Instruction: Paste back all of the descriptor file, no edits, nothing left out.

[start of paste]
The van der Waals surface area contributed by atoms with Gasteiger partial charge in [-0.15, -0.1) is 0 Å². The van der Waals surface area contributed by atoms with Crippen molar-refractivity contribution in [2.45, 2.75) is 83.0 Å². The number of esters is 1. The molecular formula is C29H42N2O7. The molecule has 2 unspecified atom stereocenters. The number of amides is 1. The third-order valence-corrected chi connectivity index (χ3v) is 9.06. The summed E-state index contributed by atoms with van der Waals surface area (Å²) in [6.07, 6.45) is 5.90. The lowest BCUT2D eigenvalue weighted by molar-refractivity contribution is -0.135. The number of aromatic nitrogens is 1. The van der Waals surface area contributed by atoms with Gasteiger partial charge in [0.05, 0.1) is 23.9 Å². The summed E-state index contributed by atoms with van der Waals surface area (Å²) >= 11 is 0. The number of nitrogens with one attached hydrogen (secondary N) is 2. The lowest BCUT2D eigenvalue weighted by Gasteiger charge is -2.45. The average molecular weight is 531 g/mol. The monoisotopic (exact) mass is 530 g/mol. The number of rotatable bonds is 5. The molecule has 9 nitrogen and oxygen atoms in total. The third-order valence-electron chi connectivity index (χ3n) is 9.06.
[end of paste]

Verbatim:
The van der Waals surface area contributed by atoms with Gasteiger partial charge in [-0.15, -0.1) is 0 Å². The van der Waals surface area contributed by atoms with Crippen molar-refractivity contribution in [2.45, 2.75) is 83.0 Å². The number of esters is 1. The molecular formula is C29H42N2O7. The molecule has 2 unspecified atom stereocenters. The number of amides is 1. The third-order valence-corrected chi connectivity index (χ3v) is 9.06. The summed E-state index contributed by atoms with van der Waals surface area (Å²) in [6.07, 6.45) is 5.90. The lowest BCUT2D eigenvalue weighted by molar-refractivity contribution is -0.135. The number of aromatic nitrogens is 1. The van der Waals surface area contributed by atoms with Gasteiger partial charge in [0.05, 0.1) is 23.9 Å². The summed E-state index contributed by atoms with van der Waals surface area (Å²) >= 11 is 0. The number of nitrogens with one attached hydrogen (secondary N) is 2. The lowest BCUT2D eigenvalue weighted by Gasteiger charge is -2.45. The average molecular weight is 531 g/mol. The monoisotopic (exact) mass is 530 g/mol. The number of rotatable bonds is 5. The molecule has 9 nitrogen and oxygen atoms in total. The third-order valence-electron chi connectivity index (χ3n) is 9.06.